Now, Francisco knows that Vanessa’s romantic advances may all be part of her calculation that she needs his help on the mission. While this is logical for him to assume, it’s clear from events that Vanessa actually does have reciprocal feelings: When they’re stopped at a military checkpoint, she experiences fear for the first time. It’s because she worried about Francisco’s safety and not just concerned with her own survival and actions. It’s a huge leap and when Francisco dies after the mission, it’s clear Vanessa has opened up to the idea of love.
In addition to a strong backstory, the cool thing about this project is that Vanessa has a unique detective skill, which is the key to any franchise. Here, she observes the culture and blends into it. As she was born to American parents in Cameroon and has now spent half of her life traveling the globe, she doesn’t view herself as native to any specific culture, allowing her to seamlessly shift into any role. The introductory sequence finds her sneaking into an invitation-only event in a man’s disguise, then stripping the suit off to reveal a skintight body dress and expertly manipulating her target into taking her home where she drugs him and lifts a medallion with hidden data.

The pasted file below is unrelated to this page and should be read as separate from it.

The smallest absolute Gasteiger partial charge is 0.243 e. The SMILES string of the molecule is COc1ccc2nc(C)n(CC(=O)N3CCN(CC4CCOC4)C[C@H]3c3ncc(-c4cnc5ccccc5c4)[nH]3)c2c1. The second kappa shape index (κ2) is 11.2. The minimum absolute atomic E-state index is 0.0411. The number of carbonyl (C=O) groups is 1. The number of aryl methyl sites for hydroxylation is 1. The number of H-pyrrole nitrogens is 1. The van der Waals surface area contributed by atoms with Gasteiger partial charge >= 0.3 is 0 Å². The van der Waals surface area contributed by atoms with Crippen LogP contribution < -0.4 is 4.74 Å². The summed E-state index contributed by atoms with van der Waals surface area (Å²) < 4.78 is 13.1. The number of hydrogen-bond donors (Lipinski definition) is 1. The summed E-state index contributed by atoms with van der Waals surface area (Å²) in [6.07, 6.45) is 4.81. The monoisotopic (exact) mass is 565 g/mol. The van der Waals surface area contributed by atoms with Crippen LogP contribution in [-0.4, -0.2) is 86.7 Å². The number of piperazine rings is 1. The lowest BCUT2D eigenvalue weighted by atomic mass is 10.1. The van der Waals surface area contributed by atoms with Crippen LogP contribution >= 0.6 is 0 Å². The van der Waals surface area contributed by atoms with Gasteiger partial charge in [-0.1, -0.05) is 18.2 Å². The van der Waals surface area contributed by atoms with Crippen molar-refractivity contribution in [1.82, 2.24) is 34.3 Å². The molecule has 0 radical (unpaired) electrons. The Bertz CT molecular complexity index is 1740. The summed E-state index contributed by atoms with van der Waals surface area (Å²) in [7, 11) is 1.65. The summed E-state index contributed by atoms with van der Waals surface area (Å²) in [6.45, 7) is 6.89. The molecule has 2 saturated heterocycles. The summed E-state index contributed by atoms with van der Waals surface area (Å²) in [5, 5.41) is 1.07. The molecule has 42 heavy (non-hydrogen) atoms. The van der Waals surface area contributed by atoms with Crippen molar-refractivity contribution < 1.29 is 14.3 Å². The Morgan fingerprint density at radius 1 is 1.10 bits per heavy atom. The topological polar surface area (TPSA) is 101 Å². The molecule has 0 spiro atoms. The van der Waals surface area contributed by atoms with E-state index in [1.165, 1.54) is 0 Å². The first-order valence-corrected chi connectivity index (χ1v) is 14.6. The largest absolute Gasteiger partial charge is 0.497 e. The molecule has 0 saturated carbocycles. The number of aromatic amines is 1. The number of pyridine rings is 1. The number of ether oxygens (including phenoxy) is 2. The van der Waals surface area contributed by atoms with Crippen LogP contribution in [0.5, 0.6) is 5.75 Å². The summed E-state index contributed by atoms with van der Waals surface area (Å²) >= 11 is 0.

Later, we’ll watch her charm tribal elders and recognize that when a foreign minister shows up to the office for a meeting without his chauffer (on a day he could play hooky) that his claims of ignorance regarding the case are lies. Later, the minister hands over a death certificate that Bradford takes as authentic, but Vanessa’s understanding of how government culture in Africa operates allows her to spot the fake. (Check out how she handles the minister’s veiled threat to leave the country on page 139-140 and flatters a village elder on pages 163-164).
The author’s research here is admirable. When Vanessa and Bradford take a short flight, she points out they’re on an ancient Russian plane that receives little maintenance—planes in Cameroon are retired when they fall into the ocean or crash. There are also little touches of note, such as how Vanessa refuses air conditioning upon arrival in Africa to hasten her body’s acclimation to the climate (and keep her energy level up). Or how she comes prepared to seal up the hotel windows by taping the curtains to the wall in order to prevent mosquitos from entering.
THE INFORMATIONIST resembles BLOOD DIAMOND’s adventure that follows a white native on a complicated mission through third world African culture, but the hero is far closer to Angelina Jolie’s character in SALT. Vanessa is an intelligent expert with lethal fighting skills who is constantly backed into impossible situations that she always manages to escape and gain the upper hand. The mission itself is far more pedestrian that what was presented in BLOOD DIAMOND or SALT, but that’s okay because the hero is memorable and the conclusion leaves her immediately available for future adventures.